Let’s look at an example.

As you can see, the hobbies key in the $employee array holds an array of hobbies. In the same way, the profiles key holds an associative array of the different profiles.

Let’s see how to access values of a multidimensional array.

As you can see, the elements of a multidimensional array can be accessed with the index or key of that element in each array part.

Unpacking Arrays

Starting from version 7.4, PHP has added the ability to expand arrays in place using the spread (...) operator. 

Initially, we could only unpack arrays with numeric keys. However, PHP 8.1 came with support for unpacking arrays with string keys. Here are some examples:

You should note that array unpacking in this manner results in overwriting existing values stored in string-based keys, while numeric keys simply get renumbered. Unpacking $user_colors before $default_colors in the above example would have set the value of the body key to "red" in the $theme_colors array.

Some Useful Array Functions

In this section, we'll go through a handful of useful array functions that are used frequently for array operations.

The count() Function

The count() function is used to count the number of elements in an array. This is often useful if you want to iterate an array with a for loop.

However, you should be careful when looping over an array with a for loop. This is because there is no guarantee that the numeric keys in an array will always be sequential, start from zero, or be in simple ascending order.

The is_array() Function

This is one of the most useful functions for dealing with arrays. It's used to check if a variable is an array or some other data type.

You should always use this function before you perform any array operation if you're uncertain of the data type.

The in_array() Function

If you want to check if an element exists in the array, it's the in_array() function which comes to the rescue.

The first argument of the in_array() function is an element which you want to check, and the second argument is the array itself.

The explode() Function

The explode() function splits a string into multiple parts and returns it as an array. For example, let's say you have a comma-separated string and you want to split it at the commas.

The first argument of the explode() function is a delimiter string (the string you're splitting on), and the second argument is the string itself.

The implode() Function

This is the opposite of the explode() function—given an array and a glue string, the implode() function can generate a string by joining all the elements of an array with a glue string between them.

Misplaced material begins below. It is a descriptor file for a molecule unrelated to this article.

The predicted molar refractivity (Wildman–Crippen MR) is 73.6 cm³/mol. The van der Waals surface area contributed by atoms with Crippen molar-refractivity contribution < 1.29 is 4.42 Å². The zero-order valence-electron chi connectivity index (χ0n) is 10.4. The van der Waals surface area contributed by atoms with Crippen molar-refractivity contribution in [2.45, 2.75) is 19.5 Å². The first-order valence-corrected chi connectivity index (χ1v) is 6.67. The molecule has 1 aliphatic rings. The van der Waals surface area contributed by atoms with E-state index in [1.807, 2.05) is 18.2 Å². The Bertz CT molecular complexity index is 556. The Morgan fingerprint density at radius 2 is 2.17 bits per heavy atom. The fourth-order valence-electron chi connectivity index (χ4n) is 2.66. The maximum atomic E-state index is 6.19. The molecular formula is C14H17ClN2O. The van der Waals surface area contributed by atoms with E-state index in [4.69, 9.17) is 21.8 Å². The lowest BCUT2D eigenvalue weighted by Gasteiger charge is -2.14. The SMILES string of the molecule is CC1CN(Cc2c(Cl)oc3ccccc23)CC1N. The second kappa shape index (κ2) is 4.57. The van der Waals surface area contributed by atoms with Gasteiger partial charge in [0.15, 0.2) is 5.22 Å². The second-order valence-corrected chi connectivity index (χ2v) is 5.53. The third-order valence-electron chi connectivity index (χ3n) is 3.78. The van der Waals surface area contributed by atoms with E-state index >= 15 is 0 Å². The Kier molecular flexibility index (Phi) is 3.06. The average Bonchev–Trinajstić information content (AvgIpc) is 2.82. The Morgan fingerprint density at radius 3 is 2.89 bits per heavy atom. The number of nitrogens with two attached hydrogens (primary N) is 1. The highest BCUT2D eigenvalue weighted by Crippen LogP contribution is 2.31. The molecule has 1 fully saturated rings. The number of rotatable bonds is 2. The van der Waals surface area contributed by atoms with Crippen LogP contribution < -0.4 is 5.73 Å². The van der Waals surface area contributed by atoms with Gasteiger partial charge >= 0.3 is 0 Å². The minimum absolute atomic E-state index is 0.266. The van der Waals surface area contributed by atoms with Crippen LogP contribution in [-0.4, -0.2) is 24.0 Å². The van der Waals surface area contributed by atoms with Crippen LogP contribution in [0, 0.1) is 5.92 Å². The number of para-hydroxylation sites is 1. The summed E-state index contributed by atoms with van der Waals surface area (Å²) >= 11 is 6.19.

The first argument of the implode() function is a glue string, and the second argument is the array to implode.

The array_push() Function

The array_push() function is used to add new elements to the end of an array.

The first argument is an array, and the subsequent arguments are elements that will be added to the end of an array.

The array_pop() Function

The array_pop() function removes an element from the end of an array.

The array_pop() function returns the element which is removed from an array, so you can pull it into the variable. Along with array_push(), this function is useful for implementing data structures like stacks.

The array_slice() Function

The array_slice() function is useful when you want to extract some portion of a given array. It accepts four parameters: the array, the index from which to slice, the number of elements to slice, and whether to preserve the numerical key. The function will always preserve string keys, irrespective of the fourth parameter.

The offset value can also be negative. In that case, the slicing position will be determined from the end of the array.

The array_splice() Function

Th array_splice() function is useful when you want to get rid of a portion of an array and/or replace it with something else. It also accepts four parameters: the array, the offset index from which to begin the removal, the length to remove, and an optional replacement for the removed values.

Conclusion

That's all you need to get started coding with arrays in PHP. You saw how to create arrays and how to retrieve elements from them. You learned the different types of arrays in PHP, and you got a look at some of the most useful built-in PHP functions for working with arrays.